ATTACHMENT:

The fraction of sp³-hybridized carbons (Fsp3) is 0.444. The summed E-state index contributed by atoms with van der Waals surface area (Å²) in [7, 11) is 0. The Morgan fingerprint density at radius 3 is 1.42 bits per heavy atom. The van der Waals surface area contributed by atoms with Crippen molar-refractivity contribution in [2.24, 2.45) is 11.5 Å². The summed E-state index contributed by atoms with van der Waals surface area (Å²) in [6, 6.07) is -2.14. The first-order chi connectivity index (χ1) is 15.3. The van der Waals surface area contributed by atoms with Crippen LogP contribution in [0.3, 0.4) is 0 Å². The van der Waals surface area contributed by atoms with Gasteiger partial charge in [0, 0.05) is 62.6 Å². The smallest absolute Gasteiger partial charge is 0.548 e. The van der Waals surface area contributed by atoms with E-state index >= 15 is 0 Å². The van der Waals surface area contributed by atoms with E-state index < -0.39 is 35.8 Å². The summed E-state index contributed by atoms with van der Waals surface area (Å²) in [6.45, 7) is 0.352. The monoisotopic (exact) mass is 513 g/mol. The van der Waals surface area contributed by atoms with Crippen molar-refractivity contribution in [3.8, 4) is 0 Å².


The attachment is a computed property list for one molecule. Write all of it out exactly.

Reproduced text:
The fraction of sp³-hybridized carbons (Fsp3) is 0.444. The summed E-state index contributed by atoms with van der Waals surface area (Å²) in [7, 11) is 0. The Morgan fingerprint density at radius 3 is 1.42 bits per heavy atom. The van der Waals surface area contributed by atoms with Crippen molar-refractivity contribution in [2.24, 2.45) is 11.5 Å². The summed E-state index contributed by atoms with van der Waals surface area (Å²) in [6, 6.07) is -2.14. The first-order chi connectivity index (χ1) is 15.3. The van der Waals surface area contributed by atoms with Crippen LogP contribution in [0.3, 0.4) is 0 Å². The van der Waals surface area contributed by atoms with Gasteiger partial charge in [0, 0.05) is 62.6 Å². The smallest absolute Gasteiger partial charge is 0.548 e. The van der Waals surface area contributed by atoms with E-state index >= 15 is 0 Å². The van der Waals surface area contributed by atoms with E-state index < -0.39 is 35.8 Å². The summed E-state index contributed by atoms with van der Waals surface area (Å²) in [6.45, 7) is 0.352. The monoisotopic (exact) mass is 513 g/mol. The van der Waals surface area contributed by atoms with Crippen molar-refractivity contribution in [3.8, 4) is 0 Å².